Business Plan Challenge

Angel investing just got a whole lot easier, thanks to this startup

It’s no secret that there are many wealthy South Florida residents — including 30 billionaires at last count.

So it shouldn’t be surprising that the region has given birth to a company that says it plans to update large-scale private investing (think companies, not stocks) for the 21st century.

Digital SPV is the brainchild of entrepreneur Herwig Konings and executive, entrepreneur, and angel Investor Mario Pazos. The idea was born when Pazos tried to buy a piece of Kongings’ existing business, InvestReady, an accredited-investor verification site.

“It’s extremely cumbersome, tedious, and intensive,” to take a stake in a company as an angel investor, Pazos said.

Angel investors in many parts of the country, including Florida, typically create special-purpose vehicles in order to take part in seed investing rounds. The opportunity is now enormous: Pazos estimates there are more than 70,000 angel investments a year, with up to 300,000 “angels” participating. (SPVs also are frequently used in other private investments such as multi-party real estate deals.)

An expert panel of judges agreed, naming Digital SPV winner in the fintech vertical of the 2019 Miami Herald Startup Pitch Competition’s Community Track.

Digital SPV is a niche product; it’s unlikely your granny will ever use it. But as SoftBank COO and Business Plan Challenge judge Marcelo Claure noted, the idea addresses a major market need.

“The company is solving a pain point for many people,” he said.

With Digital SPV, the process of managing a large angel investment is automated. Among the tasks no longer needed to be performed manually: communicating with investors, or investors communicating with a company; any and all filings, including tax documents; fee tabulation; and performance reports.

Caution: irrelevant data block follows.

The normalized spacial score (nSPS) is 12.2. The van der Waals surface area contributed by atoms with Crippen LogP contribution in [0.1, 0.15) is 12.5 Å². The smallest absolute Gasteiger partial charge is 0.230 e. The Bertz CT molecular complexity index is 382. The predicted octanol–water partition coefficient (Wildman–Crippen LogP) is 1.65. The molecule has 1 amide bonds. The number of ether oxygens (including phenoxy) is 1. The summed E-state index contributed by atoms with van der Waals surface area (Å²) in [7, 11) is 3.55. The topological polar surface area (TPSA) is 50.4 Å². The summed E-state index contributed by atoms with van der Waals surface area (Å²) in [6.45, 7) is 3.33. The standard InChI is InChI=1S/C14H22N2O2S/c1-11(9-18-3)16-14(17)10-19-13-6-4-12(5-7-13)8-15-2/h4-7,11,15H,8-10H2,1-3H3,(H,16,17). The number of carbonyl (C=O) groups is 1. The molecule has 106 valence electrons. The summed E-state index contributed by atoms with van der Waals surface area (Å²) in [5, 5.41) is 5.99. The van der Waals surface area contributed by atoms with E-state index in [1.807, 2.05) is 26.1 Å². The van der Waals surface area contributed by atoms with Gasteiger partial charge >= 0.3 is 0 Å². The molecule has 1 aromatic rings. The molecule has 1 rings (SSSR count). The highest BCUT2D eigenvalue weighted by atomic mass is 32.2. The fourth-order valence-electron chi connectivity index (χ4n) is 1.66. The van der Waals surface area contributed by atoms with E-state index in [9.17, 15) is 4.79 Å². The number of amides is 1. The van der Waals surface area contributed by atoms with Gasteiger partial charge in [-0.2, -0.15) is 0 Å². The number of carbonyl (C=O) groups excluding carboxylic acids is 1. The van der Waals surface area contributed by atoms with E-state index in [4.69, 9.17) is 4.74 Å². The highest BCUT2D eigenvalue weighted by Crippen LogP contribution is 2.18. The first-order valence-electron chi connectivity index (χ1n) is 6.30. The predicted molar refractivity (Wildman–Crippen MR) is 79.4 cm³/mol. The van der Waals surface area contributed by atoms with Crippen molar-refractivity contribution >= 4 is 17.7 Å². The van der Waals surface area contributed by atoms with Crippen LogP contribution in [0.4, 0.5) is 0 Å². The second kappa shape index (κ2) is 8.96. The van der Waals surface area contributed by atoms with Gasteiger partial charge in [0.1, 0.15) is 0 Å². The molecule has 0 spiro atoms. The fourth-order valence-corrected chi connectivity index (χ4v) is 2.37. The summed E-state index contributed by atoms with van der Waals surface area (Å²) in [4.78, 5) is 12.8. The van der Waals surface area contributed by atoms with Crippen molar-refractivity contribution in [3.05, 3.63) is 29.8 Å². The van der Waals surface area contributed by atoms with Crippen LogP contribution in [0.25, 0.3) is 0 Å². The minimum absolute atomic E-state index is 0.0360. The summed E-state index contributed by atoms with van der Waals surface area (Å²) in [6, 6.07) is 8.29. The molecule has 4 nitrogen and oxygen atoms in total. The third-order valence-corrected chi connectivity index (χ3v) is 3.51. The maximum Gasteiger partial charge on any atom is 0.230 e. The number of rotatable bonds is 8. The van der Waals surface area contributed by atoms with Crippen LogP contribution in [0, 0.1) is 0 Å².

And though it may not be for everyone, it’s easy enough for anyone to use. Simply log on to and register your information. Then choose your investing operating structure, add special provisions and set up your “deal room” with the necessary legal documents. The cost is $999 a year.

For Pazos, Digital SPV is a “legal fintech” company. Unless they are specialists, lawyers often lack the savvy of an investor — and an investor may not know the fine print about forming investment corporations.

The company was originally self-funded, but has received $1 million in commitments. It also sponsored a breakfast at the Angel Capital Association’s annual summit in Chicago last week.

“The room was full to the gills,” said Marianne Hudson, the ACA’s executive director. “[The founders] took a calculated risk that they would find a lot of angel investors interested in their technology, and it looks like they were right.”

The company anticipates adding more than 500 users by the end of 2019.

Is Digital SPV automating work now done by humans? Konings says no. “Our technology will be disruptive — but we don’t want it to be destructive,” he said.

They imagine the technology working hand in hand with attorneys, CPAs and financial advisers..

“As long as we’re able to crack that code that lets us work with providers, we will be able to scale faster,” he says.

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